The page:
Project description:In a two-stage study we investigated levels of Immunoglobulin G (IgG) reactivity in plasma from Myelodysplastic Syndrome (MDS) and Acute Myeloid Leukemia (AML) post MDS patients (59 and 16 cases respectively) as compared to healthy cohort (34). In Stage I we utilized high-throughput protein arrays (23 232 total signals, in duplicate) to identify proteins of high-interest. In Stage II we designed new protein arrays (352 total signals, in duplicate) to further focus on 25 of the proteins from Stage I and expanded to a larger cohort, including both male and female samples (161 MDS and 43 AML patients; 112 healthy controls). Stage I resulted in 35 proteins displaying increased IgG reactivity in patients as compared to the healthy controls (P< 4.3 x10-07, Bonferroni Corrected P<0.01). This protein subset included 14 proteins associated with cancer, 12 with apoptosis, and 3 with the NFAT Regulation canonical pathway. Using the focused arrays we performed a classification of MDS patients and healthy controls. Stage II subsequently identified a high-interest focused set of 3 proteins, namely AKT3, FCGR3A and ARL8B displaying aberrant increased reactivity in patient subgroups, in concordance with Stage I. Autoantibody reactivity against specific proteins provides complementary information to other known molecular signatures for MDS and may enhance our capabilities for detecting and classifying MDS. In the study presented here, MDS patients were classified into Stable, Transforming or AML post MDS (L) classes retrospectively. The different patients were compared to a healthy cohort to assess increased autoantibody reactivity to specific patients as opposed to healthy groups Stage 2 of study: 633 Files analyzed for: 316 Patients in duplicate and a negative control. The proteins on the array were selected following a first stage using ProtoArrays
Project description:A short sequence of 11 amino acids belonging to the cj0669 protein from Campylobacter jejuni NCTC 11168, which was previously identified as potentially immunogenic, was analyzed via alanine scanning to narrow down the significant amino acid residues within the sequence. Twelve peptides, one representing the original sequence and eleven peptides with each residue replaced by alanine in turn, were synthesized on microarrays by JPTs Pepstar Technology. For each microarray, nine replicates for each peptide were spotted. The microarray was separated into three incubation chambers by the ProPlate 3-well module (Grace Biolabs) to allow for incubation with different antibodies in parallel. For specific interactions, rabbit polyclonal IgG to C. jejuni was used, while unspecific binding to the epitope sequence was checked using rabbit polyclonal IgG to Salmonella enterica.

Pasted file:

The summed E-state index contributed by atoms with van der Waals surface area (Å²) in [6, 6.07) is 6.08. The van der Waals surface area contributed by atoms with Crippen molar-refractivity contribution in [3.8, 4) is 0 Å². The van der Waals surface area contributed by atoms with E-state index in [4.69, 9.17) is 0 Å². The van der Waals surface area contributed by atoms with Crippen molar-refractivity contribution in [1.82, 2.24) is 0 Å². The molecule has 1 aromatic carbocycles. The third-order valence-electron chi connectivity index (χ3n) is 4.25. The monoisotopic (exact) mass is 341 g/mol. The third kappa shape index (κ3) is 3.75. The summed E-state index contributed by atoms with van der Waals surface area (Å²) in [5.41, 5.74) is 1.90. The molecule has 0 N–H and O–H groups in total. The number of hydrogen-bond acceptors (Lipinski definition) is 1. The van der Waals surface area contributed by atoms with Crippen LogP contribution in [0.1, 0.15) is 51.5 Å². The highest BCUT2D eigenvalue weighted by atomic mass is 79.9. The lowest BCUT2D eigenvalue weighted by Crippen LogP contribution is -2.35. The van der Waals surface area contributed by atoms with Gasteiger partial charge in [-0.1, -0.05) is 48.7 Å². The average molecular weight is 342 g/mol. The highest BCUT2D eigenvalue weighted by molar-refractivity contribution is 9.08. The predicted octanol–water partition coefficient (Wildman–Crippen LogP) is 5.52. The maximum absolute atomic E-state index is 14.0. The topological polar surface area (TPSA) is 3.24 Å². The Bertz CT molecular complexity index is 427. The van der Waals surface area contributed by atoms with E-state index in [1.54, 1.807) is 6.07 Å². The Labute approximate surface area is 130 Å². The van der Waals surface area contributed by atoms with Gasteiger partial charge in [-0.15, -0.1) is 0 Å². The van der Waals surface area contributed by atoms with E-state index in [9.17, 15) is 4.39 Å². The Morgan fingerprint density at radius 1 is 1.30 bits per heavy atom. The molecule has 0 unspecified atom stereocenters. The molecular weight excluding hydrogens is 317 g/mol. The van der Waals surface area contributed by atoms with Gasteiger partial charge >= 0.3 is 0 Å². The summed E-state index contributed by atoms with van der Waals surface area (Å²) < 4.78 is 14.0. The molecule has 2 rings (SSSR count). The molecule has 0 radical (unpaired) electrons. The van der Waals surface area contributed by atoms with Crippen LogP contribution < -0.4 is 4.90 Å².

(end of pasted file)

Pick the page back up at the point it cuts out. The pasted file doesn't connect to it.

Project description:In search for peptides with higher or special binding affinity and for further understanding of the mode of action, a full substitutional analysis of peptide PeB using microarrays was performed. Thus, 152 PeB mutant variants were generated. In each of them, the full-length sequence was preserved except for only one amino acid from the eight loop-forming amino acids of the original PeB peptide (ARDFYDYDVFYYAMD) which was substituted with the 19 remaining natural amino acids. To assess binding, influenza material was labeled with a protein reacting fluorophore. Microarray-based substitutional analysis of peptide PeB was performed using a PepStar® peptide library spotted on glass slides by JPT Peptide Technologies. The slides were used without additional treatment. For the labeling of proteins with a fluorescent dye, Dyomics DY-634 (λex = 635 nm, λem = 654 nm, Fluoro-spin 634 Kit (emp Biotech) was used, according to the manufacturer´s instructions. The following materials were labeled: NewYork H3N2, Aichi H3N2, Victoria H3N2 and California H1N1. Labeled analytes were incubated several hours or overnight at indicated concentrations using Femtotip buffer (FTP)30 (20 mM Tris, 30% glycerol, 3% polyvinylpyrrolidon 90, 0.1% Tween 20, pH 8.4) for dilution. The slides were washed twice in FTP and twice in ultrapure water and subsequently dried under a stream of nitrogen. Experiments were performed in triplicates using glycans (2,3'-/2,6'-sialyllactose) and proteins (Anti-H1/Anti-H3 antibodies, fetuin) as positive and negative controls.
Project description:This SuperSeries is composed of the following subset Series: GSE33149: Substrate selectivity for semisynthetic CK2 proteins with various posttranslational modifications GSE33150: Substrate selectivity for semisynthetic CK2 proteins with Pin1 Refer to individual Series